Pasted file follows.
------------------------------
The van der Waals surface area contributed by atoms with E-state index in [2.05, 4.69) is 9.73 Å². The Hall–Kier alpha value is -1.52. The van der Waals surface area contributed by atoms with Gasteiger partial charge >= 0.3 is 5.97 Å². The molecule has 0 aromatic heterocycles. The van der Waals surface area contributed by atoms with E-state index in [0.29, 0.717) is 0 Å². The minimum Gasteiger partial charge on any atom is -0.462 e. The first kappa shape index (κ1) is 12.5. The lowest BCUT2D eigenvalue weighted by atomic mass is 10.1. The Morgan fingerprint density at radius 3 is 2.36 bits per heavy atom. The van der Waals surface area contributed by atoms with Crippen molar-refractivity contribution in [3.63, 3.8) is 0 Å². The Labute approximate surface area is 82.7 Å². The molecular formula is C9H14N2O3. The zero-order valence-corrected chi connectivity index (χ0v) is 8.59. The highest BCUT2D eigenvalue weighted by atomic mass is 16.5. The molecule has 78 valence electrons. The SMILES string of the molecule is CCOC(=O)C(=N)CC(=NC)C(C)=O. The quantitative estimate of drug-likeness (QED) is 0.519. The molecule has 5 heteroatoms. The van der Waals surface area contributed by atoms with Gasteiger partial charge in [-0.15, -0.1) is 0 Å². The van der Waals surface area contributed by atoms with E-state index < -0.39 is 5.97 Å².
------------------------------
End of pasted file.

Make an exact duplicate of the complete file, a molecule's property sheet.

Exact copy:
The van der Waals surface area contributed by atoms with E-state index in [2.05, 4.69) is 9.73 Å². The Hall–Kier alpha value is -1.52. The van der Waals surface area contributed by atoms with Gasteiger partial charge >= 0.3 is 5.97 Å². The molecule has 0 aromatic heterocycles. The van der Waals surface area contributed by atoms with E-state index in [0.29, 0.717) is 0 Å². The minimum Gasteiger partial charge on any atom is -0.462 e. The first kappa shape index (κ1) is 12.5. The lowest BCUT2D eigenvalue weighted by atomic mass is 10.1. The Morgan fingerprint density at radius 3 is 2.36 bits per heavy atom. The van der Waals surface area contributed by atoms with Crippen molar-refractivity contribution in [3.63, 3.8) is 0 Å². The Labute approximate surface area is 82.7 Å². The molecular formula is C9H14N2O3. The zero-order valence-corrected chi connectivity index (χ0v) is 8.59. The highest BCUT2D eigenvalue weighted by atomic mass is 16.5. The molecule has 78 valence electrons. The SMILES string of the molecule is CCOC(=O)C(=N)CC(=NC)C(C)=O. The quantitative estimate of drug-likeness (QED) is 0.519. The molecule has 5 heteroatoms. The van der Waals surface area contributed by atoms with Gasteiger partial charge in [-0.15, -0.1) is 0 Å². The van der Waals surface area contributed by atoms with E-state index < -0.39 is 5.97 Å².